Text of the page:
“Our coaching approach was multifaceted,” DeBellis continued. “First and foremost was helping Carolyn get clear on what she valued and what was most important to maintain in her life going forward. We explored her various creative callings and discussed how she might have them in her life either professionally or personally. With a vision in hand, she set a retirement date and we crafted an exit strategy. Setting the target date was crucial; it locked in our work as real-life planning as opposed to an intellectual exercise. She was now committed.”

The next challenge was finding and maintaining the courage to stay the course. An opportunity surfaced with financial benefits similar to Anderson’s old job, yet which didn’t match her newly realized creative needs and desires. Ultimately, Anderson retired as planned and immediately embarked on a two-month road trip, focusing on discovery and creative experimentation. This choice is particularly remarkable considering she has a husband, and that the prevailing image of a solo road trip centers on post-college grads. She continues to live life as a working artist.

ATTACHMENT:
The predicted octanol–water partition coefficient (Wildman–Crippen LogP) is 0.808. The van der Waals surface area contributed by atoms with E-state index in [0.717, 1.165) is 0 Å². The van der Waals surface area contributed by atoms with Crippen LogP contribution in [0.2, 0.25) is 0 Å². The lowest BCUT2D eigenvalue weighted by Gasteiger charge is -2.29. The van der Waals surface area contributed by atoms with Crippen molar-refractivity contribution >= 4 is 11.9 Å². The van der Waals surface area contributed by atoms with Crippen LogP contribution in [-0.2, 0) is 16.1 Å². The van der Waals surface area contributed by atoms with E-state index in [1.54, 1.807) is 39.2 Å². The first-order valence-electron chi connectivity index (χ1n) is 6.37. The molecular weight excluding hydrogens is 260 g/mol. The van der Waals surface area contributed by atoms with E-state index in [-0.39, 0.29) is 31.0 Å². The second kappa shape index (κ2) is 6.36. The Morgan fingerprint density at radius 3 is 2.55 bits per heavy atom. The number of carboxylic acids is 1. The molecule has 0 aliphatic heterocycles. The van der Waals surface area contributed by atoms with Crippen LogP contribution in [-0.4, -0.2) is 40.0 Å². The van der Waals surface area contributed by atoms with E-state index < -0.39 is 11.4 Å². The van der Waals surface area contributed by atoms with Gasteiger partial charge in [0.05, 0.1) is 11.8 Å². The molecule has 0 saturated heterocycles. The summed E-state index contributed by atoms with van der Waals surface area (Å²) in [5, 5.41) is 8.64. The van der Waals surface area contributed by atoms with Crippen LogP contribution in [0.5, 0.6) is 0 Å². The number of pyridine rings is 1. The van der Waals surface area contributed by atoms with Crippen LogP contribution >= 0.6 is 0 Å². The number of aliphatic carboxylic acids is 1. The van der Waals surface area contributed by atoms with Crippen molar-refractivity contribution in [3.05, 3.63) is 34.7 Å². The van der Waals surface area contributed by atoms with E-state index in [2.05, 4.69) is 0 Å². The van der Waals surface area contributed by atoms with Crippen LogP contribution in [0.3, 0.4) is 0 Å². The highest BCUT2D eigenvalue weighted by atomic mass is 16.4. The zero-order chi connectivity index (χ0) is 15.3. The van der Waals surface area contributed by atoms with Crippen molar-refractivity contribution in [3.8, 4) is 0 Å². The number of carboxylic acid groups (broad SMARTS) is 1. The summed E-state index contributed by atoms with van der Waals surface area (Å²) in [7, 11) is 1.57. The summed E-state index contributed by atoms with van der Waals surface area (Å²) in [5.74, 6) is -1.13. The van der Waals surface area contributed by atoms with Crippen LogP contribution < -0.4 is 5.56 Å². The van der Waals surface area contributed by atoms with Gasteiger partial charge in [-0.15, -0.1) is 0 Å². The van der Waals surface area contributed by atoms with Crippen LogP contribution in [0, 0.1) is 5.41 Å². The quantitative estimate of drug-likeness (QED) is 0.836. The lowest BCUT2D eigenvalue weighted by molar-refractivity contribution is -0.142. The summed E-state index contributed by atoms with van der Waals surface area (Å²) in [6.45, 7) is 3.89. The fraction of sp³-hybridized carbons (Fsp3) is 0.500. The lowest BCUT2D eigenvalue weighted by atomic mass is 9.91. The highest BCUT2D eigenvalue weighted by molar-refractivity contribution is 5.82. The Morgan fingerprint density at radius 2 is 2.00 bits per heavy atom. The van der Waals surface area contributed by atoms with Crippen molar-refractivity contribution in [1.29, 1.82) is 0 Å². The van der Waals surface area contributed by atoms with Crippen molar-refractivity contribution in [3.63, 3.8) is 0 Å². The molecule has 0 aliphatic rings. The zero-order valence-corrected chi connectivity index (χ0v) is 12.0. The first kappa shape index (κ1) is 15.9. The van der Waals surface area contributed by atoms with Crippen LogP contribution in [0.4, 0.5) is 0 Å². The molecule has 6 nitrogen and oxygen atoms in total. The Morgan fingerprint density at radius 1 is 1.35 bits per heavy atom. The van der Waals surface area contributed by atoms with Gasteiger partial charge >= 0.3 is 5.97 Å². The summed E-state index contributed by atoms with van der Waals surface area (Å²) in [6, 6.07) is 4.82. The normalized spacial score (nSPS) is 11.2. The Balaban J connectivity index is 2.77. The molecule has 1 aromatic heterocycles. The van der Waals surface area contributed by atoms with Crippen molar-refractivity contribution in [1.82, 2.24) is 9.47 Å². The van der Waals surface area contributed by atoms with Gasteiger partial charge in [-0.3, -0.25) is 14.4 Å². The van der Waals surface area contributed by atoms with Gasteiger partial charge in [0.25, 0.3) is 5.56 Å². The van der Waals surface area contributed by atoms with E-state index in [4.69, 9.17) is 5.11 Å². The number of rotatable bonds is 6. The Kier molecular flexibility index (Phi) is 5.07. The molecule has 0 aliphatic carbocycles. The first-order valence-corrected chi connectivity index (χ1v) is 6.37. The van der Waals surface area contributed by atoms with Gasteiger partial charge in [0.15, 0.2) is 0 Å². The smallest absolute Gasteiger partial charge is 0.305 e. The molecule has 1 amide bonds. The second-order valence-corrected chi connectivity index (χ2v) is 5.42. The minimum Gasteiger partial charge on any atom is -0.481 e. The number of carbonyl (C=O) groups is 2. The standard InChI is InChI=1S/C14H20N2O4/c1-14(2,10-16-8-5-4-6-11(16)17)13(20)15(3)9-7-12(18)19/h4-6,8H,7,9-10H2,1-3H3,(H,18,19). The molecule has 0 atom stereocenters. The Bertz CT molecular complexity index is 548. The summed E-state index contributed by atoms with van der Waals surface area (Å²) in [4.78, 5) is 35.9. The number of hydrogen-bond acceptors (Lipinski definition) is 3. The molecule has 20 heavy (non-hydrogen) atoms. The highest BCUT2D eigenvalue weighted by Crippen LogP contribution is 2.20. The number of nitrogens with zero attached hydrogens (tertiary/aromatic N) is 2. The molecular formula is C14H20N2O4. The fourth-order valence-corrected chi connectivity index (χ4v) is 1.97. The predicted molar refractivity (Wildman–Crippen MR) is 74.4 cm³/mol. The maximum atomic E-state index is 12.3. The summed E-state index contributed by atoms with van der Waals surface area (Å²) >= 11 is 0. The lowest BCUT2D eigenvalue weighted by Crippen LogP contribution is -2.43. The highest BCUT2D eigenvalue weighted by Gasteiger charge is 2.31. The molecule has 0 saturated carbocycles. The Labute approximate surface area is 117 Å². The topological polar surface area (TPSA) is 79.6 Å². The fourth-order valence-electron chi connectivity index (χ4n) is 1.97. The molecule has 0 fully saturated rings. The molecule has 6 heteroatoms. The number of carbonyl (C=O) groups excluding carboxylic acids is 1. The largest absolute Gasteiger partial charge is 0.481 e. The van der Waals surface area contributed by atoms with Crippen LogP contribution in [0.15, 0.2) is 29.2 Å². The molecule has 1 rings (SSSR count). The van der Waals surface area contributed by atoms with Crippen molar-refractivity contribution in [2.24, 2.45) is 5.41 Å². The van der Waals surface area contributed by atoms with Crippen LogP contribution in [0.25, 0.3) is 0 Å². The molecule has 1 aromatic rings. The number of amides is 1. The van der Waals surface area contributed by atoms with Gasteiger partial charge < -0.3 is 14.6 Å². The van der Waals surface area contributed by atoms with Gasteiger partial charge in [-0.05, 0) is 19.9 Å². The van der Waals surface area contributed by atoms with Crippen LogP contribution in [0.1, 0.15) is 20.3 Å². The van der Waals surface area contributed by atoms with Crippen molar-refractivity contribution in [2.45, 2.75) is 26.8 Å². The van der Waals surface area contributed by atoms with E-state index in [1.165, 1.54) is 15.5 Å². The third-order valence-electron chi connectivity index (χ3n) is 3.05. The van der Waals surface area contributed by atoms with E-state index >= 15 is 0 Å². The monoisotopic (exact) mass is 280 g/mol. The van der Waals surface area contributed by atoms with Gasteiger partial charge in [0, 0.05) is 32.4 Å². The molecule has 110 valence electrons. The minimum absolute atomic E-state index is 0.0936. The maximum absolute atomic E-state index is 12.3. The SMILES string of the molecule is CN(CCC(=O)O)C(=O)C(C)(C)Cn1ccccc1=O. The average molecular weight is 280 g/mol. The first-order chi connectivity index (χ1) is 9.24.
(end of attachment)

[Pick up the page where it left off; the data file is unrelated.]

“As our culture so often defines us by our work, it was easy to be enticed by the new work opportunity, to consider choosing the known as opposed to the unknown,” said DeBellis. Yet avoiding a leap of faith wouldn’t have been a successful retirement.

DeBellis makes a case for loss of job title as the primary breakdown of confidence and self-progression, linked with its obvious material manifestation: money. How can philosophy bleed into the practical, in terms of not letting different financial terrain adversely affect one’s mentality, nor deter plans?

Your Money Works for You

Tim Carney is founder of Vermont Wealth and Retirement in South Burlington, where he provides financial planning and investment advisor services. “At the top of our professional careers, we all typically become quite good at earning money. However, retirement means putting that money to work for us. And that requires a very different knowledge base,” Carney said.